After some reading and searching around the internet for more useful information I felt I should give it a try. How difficult could it be?
Cut your mushrooms into smaller pieces to enable best extraction of dye possible.
Put them in a pot with water and bring up to a boil.
Lower the heat and let simmer for a while. At this stage the water should have changed its color, the longer you leave it the darker and deeper the color will be.
Soak your textiles in water before submerging them into the dye. Preferably in the same temperature so that the fibers won’t be damaged. They longer they are left in water the better, it enables the fibers to open up and be more likely to pick up the dye better.
Move textiles from water bath to dye bath.
Never let the dye bath with your textiles boil, let it simmer and leave them until you are satisfied with the look.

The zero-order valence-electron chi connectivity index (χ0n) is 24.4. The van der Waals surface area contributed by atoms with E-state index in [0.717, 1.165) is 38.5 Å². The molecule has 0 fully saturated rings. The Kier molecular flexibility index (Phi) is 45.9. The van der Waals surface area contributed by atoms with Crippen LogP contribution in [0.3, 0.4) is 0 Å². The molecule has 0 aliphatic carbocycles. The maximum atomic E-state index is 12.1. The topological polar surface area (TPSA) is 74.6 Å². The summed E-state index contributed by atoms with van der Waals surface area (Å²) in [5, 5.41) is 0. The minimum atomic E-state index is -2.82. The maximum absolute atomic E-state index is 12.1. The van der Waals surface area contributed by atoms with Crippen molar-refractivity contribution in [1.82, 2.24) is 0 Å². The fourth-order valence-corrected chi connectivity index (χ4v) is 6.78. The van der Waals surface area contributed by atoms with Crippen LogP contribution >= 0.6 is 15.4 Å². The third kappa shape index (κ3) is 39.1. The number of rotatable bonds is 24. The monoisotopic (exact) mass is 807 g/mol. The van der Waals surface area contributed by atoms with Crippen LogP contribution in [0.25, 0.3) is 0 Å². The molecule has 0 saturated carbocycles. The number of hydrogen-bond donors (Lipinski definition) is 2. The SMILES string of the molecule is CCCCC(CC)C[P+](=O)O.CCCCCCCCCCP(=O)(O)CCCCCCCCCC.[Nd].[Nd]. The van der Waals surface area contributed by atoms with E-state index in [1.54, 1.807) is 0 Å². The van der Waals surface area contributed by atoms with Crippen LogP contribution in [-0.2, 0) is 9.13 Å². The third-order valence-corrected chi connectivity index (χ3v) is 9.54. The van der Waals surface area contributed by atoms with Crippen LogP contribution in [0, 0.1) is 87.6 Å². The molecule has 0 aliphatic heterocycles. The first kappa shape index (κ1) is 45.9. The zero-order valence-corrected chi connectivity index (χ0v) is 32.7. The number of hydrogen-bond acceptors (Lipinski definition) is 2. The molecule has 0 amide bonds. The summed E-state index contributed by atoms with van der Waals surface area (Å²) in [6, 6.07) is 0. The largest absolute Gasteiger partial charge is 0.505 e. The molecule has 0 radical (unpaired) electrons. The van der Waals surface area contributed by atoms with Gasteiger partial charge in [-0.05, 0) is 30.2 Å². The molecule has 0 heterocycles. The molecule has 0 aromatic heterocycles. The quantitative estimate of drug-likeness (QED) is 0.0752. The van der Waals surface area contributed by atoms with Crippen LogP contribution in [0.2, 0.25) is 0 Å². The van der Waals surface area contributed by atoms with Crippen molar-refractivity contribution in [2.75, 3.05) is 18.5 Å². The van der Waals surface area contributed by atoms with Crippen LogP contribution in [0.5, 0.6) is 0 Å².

Rinse in water and leave to dry.
I have tried mushrooms I found in nature, fresh and dried from the supermarket. Most of the mushrooms I tried gave a subtle and earthy looking dye.
Many of the mushrooms documented are best extracted with the help of mordants (different salt solutions to change the pH-value of the dye bath which can either bloom or sadden a color). All the mordants I have used have been organic with one exception of soda crystals (pH-value 12-13). The reason for trying to go all organic is because I want to see if it is possible to dye your own textiles with local products and not in an artificial way that will destroy our environment.
Foraging for mushrooms around Edinburgh I found various types of honey fungus (armillaria), petticoat mottlegill (Panaeolus papilionaceus ) and turf mottlegill (Panaeolus fimicola). Having also bought mushrooms from …